CAIRO: State-run watchdog the National Council for Human Rights (NCHR) organized a workshop on Monday to combat torture practices in Egypt.
Entitled “Toward a strategy to combat torture, the conference was reportedly inaugurated by NCHR Chairman Boutros Ghali and discussed a variety of themes related to the issue.
The forum was attended by representatives from government bodies as well as local and international human rights organizations, including the Egyptian Organization for Human Rights (EOHR) and the International Red Cross.
It is important to hold these events where representatives from rights groups can voice their concerns directly to members of the government, Hafez Abu Saeda, director of EOHR told Daily News Egypt.
Monday s workshop assessed the existing legal framework for combating torture in Egypt and how legislation complies with international anti-torture conventions.
Abu Saeda said that Egypt s current legislation on torture is not compatible with international anti-torture laws and suggested the law be changed.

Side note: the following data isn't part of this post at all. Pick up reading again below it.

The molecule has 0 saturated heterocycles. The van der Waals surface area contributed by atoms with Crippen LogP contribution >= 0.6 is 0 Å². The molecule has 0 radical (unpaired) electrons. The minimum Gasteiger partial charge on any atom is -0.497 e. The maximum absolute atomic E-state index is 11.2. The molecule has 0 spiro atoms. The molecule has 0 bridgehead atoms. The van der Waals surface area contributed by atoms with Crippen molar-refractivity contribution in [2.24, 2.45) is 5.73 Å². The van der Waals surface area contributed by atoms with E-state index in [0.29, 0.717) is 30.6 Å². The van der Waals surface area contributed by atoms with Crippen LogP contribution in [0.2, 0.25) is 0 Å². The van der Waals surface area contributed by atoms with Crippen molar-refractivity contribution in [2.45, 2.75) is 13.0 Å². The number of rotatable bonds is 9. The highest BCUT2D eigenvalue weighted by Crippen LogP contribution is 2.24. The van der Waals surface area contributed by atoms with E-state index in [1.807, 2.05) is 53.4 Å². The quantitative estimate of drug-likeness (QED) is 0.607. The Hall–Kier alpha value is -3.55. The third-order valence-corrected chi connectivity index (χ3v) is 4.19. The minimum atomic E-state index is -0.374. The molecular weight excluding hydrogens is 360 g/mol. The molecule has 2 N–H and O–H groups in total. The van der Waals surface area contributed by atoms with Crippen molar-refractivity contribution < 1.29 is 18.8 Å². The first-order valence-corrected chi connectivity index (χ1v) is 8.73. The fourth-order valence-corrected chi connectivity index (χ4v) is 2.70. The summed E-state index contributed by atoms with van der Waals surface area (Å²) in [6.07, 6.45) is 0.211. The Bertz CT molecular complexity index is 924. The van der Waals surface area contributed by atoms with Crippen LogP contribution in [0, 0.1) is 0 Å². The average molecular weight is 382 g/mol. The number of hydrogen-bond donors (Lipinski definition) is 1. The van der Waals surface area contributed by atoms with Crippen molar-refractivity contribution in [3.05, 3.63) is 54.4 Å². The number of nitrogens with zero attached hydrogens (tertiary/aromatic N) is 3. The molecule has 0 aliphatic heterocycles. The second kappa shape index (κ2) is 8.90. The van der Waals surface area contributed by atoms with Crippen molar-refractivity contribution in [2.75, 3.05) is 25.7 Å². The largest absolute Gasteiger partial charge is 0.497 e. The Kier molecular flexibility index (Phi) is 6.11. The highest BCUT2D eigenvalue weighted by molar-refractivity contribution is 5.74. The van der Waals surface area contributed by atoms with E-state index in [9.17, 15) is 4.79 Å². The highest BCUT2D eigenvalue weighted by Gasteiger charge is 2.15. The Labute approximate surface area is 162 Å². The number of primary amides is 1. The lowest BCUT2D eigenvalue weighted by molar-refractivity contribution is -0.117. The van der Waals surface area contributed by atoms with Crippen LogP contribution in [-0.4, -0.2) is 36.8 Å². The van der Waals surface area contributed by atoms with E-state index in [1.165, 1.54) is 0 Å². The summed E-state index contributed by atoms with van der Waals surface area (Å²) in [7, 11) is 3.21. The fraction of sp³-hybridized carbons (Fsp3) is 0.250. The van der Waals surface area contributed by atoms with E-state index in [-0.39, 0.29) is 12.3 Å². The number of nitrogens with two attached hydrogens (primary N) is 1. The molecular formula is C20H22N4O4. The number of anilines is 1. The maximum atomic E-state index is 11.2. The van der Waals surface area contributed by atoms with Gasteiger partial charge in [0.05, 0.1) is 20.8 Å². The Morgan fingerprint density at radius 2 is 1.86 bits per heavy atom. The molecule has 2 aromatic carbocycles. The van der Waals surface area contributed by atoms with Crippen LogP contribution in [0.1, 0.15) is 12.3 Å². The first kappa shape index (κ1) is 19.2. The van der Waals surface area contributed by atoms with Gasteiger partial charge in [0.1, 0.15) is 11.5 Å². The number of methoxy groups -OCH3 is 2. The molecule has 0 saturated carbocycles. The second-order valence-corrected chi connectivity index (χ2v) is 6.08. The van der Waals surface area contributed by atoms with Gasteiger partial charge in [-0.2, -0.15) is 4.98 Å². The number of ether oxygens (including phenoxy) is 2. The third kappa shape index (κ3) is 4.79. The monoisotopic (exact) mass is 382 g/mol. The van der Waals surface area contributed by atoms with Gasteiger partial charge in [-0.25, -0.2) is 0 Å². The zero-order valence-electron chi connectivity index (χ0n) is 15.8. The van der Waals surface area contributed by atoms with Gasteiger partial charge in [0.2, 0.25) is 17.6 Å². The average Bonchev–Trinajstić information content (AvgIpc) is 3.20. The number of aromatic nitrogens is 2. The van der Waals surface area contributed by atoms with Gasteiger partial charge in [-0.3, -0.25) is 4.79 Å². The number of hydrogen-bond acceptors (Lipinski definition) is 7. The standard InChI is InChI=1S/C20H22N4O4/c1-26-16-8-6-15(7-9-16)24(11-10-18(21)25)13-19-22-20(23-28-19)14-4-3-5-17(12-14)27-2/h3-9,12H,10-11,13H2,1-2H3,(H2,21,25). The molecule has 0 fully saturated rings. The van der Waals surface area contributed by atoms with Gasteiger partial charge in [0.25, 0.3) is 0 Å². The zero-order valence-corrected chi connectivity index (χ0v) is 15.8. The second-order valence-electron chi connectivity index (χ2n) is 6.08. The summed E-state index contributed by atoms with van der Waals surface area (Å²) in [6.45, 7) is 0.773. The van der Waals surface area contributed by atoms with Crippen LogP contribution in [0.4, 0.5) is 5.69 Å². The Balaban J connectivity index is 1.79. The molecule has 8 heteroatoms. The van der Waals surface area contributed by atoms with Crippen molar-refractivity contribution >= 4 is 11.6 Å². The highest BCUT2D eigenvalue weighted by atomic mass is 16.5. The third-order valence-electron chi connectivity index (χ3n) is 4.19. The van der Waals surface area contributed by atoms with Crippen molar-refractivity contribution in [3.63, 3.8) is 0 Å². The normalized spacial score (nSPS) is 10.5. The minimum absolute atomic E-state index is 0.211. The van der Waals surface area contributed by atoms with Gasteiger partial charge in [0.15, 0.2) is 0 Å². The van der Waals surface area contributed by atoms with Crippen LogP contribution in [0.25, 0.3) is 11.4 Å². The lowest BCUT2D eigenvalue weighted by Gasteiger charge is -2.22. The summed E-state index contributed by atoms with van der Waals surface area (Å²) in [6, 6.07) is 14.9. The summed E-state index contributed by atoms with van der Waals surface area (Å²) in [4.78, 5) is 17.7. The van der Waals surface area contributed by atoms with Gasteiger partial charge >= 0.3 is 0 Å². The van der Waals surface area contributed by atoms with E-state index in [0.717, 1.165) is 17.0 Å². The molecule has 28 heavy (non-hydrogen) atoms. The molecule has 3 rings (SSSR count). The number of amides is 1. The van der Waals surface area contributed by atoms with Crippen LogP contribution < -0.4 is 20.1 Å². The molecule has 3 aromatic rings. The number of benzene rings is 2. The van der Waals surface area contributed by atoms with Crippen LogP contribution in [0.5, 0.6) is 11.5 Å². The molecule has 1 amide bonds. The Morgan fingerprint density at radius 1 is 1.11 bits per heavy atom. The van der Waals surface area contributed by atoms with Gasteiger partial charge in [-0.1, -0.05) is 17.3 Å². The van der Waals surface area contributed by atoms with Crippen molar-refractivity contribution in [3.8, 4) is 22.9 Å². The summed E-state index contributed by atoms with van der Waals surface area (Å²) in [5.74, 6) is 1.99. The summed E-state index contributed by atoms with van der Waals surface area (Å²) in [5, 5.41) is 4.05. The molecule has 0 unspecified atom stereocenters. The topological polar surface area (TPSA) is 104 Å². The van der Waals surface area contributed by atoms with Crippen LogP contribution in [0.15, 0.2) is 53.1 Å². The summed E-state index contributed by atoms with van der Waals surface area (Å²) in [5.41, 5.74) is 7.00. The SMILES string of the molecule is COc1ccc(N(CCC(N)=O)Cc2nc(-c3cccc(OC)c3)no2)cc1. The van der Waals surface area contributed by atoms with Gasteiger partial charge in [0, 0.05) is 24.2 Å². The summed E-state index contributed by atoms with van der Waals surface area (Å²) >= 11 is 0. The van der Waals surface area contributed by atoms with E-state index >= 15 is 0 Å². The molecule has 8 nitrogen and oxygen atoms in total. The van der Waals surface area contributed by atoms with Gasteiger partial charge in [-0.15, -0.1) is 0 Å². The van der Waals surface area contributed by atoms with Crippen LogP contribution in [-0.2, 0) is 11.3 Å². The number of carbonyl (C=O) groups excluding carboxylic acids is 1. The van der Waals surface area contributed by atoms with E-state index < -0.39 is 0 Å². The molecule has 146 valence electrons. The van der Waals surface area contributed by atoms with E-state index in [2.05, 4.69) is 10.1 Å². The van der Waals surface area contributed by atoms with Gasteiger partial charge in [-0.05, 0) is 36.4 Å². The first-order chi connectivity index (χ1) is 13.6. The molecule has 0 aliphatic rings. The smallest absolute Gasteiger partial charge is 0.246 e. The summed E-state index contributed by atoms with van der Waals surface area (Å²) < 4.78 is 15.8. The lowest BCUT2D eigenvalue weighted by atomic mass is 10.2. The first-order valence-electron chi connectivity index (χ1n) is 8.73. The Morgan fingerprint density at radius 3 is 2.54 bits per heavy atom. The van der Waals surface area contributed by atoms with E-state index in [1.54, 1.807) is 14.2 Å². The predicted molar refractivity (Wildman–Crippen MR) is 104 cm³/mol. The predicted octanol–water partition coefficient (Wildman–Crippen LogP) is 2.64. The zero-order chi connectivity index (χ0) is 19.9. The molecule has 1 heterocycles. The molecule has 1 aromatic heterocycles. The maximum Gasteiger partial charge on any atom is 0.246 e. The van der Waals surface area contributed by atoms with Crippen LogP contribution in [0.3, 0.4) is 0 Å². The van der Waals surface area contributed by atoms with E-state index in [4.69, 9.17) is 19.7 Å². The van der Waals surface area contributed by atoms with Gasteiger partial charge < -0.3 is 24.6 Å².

Gasser Abdel-Razek, Middle East advocate of Human Rights Watch, reiterated Abu Saeda s claim, saying that the government should amend the law “if they are serious about abolishing torture in the country.
Participants discussed the effects of torture as well as the definition of a victim of torture.
Abu Saeda highlighted the need to allow the UN Special Rapporteur on Torture to visit Egypt’s prisons and other facilities where torture practices are allegedly widespread.
He added that the issue was raised at the event by a representative from a human rights organization. In response, one of the participants said that “only those concerned should be granted access to investigate prison facilities.
According to Abdel-Razek there has been a pending request from the UN Special Rapporteur to visit Egypt for years.
Several recommendations on how to fight torture practices in Egypt were drafted at the workshop.
Abu Saeda said that recommendations include amendment of article 126 of Egypt s current legislation on torture so that it conforms with international anti-torture treaties in addition to supervision of Egypt s prisons and police facilities.
Abdel-Razek also stressed the importance of allowing the public prosecutor to visit the camps and stations of the country s central security forces.
Egypt has constantly been accused by rights organizations for using torture practices despite its ratification of several international treaties that ban torture, including the International Covenant on Political and Civil Rights.